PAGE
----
Wisdom and positive thinking around your wrist. This can be found on Féminin Sacré ‘s website.
Writing as therapy is not a new phenomenon. Journal therapy was developed in America in the 1960s. Purposeful and intentional reflective or process writing was used to further therapeutic goals and facilitate psychological, emotional or physical healing.
Expressive writing entails writing about personal experiences in an emotional way. It may contribute to lower symptoms of depression, especially in people who tend to ruminate and to draw on suppression and avoidance of negative thoughts. Rumination – the constant attention to symptoms, their causes and consequences – may increase chances of depressive episodes.
Expressing thoughts and feelings through writing can have cathartic effects, although the mechanisms behind the beneficial health effects are not known. These effects have been illuminated within a number of disciplines, such as literature, psychology and the social sciences.
Within the humanities, focus has been on creativity and the soothing powers of writing. It allows the disclosure of emotions and is linked to personal development. Within the scientific paradigm, focus has been on experiments and attempts at analyzing, predicting and measuring results of therapeutic writing. Physiological, psychological and general health measures have been used as outcome measures.
Professor James W. Pennebaker holds a Ph.D. in psychology and has studied the effects of expressive writing. To explain the mechanism behind expressive writing, the following hypotheses were put forward.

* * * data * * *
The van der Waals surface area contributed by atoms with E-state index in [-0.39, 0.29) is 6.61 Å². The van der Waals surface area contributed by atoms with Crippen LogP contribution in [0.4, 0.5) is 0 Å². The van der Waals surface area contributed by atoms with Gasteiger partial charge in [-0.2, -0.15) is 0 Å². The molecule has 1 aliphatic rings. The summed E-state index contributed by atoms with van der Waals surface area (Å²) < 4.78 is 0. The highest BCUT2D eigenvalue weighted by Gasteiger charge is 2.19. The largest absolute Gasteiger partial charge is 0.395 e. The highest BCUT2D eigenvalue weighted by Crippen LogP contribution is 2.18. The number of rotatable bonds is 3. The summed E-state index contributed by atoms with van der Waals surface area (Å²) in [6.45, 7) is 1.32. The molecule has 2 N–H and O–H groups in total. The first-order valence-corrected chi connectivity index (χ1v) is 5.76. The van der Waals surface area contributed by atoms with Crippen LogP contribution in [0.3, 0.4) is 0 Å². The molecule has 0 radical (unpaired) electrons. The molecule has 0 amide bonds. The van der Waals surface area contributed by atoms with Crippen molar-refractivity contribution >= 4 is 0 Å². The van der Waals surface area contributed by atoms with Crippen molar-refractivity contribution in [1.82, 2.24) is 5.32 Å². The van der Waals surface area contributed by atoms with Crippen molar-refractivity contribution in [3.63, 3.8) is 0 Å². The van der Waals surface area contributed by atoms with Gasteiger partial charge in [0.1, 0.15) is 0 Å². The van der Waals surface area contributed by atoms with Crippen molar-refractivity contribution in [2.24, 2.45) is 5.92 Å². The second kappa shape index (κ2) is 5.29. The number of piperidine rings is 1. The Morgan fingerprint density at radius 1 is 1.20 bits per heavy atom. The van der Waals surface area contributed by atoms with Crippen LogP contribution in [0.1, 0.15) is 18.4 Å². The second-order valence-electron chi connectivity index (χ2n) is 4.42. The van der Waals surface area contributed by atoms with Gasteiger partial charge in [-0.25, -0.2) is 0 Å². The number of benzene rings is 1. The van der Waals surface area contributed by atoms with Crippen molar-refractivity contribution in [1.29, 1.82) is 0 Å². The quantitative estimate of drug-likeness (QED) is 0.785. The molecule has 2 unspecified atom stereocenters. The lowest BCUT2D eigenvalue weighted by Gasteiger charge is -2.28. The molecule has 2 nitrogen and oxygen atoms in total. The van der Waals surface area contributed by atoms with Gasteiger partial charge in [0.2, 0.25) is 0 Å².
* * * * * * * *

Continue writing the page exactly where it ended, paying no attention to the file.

- The inhibition hypothesis refers to the negative health effects of not confiding traumatic experiences. Concealing these experiences demands energy craving inhibitory work. The writing process may help release this pressure.
- The cognitive processing hypothesis entails the beneficial health effects stemming from putting emotional experiences into words. This can help in reorganizing and understanding these experiences.
- The theory of social integration refers to the beneficial effects of being open and honest with others, diminishing the sense of social isolation that comes from concealing traumatic experiences.
Writing may thus help in organizing and understanding complex emotional experiences. This facilitates processing events and leaving them behind.
In Pennebaker’s experiments, the persons using a high number of positive-emotion words and a moderate number of negative-emotion words benefited the most from the writing sessions. They also used an increased amount of cognitive words over time (i.e. think and imagine). Cognition has to do with mental processes such as thinking, perceiving and remembering.
Creating a narrative may help individuals process their reactions to traumatic events. They can organize their thoughts and emotions, and think about the trauma in form of a story created by words. Even if writing may lead to a short-term feeling of discomfort due to the confrontation with traumatic experiences, it may help in the long run.
So why not grab a pen or attack the keyboard and spend the next twenty minutes writing? And have a pretty bracelet around you wrist as a reminder of positive thinking!